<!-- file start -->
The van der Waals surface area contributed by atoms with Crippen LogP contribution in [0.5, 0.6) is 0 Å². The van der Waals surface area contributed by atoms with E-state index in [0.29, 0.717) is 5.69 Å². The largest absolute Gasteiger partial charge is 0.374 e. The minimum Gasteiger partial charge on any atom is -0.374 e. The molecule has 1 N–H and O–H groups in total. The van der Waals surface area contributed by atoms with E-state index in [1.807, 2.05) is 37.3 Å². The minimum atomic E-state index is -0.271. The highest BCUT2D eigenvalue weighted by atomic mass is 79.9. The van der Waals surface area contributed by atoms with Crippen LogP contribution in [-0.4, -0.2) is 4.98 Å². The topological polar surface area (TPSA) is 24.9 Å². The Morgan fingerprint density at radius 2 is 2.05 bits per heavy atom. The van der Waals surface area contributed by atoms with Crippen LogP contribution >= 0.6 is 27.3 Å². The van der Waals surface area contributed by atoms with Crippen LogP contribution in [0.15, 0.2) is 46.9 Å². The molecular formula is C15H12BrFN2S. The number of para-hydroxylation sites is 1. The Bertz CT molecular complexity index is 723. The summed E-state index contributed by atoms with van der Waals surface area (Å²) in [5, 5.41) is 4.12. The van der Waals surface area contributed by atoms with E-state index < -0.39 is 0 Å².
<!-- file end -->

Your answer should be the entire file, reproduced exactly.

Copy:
The van der Waals surface area contributed by atoms with Crippen LogP contribution in [0.5, 0.6) is 0 Å². The van der Waals surface area contributed by atoms with E-state index in [0.29, 0.717) is 5.69 Å². The largest absolute Gasteiger partial charge is 0.374 e. The minimum Gasteiger partial charge on any atom is -0.374 e. The molecule has 1 N–H and O–H groups in total. The van der Waals surface area contributed by atoms with E-state index in [1.807, 2.05) is 37.3 Å². The minimum atomic E-state index is -0.271. The highest BCUT2D eigenvalue weighted by atomic mass is 79.9. The van der Waals surface area contributed by atoms with Crippen LogP contribution in [-0.4, -0.2) is 4.98 Å². The topological polar surface area (TPSA) is 24.9 Å². The Morgan fingerprint density at radius 2 is 2.05 bits per heavy atom. The van der Waals surface area contributed by atoms with Crippen LogP contribution >= 0.6 is 27.3 Å². The van der Waals surface area contributed by atoms with Crippen LogP contribution in [0.15, 0.2) is 46.9 Å². The molecular formula is C15H12BrFN2S. The number of para-hydroxylation sites is 1. The Bertz CT molecular complexity index is 723. The summed E-state index contributed by atoms with van der Waals surface area (Å²) in [5, 5.41) is 4.12. The van der Waals surface area contributed by atoms with E-state index < -0.39 is 0 Å².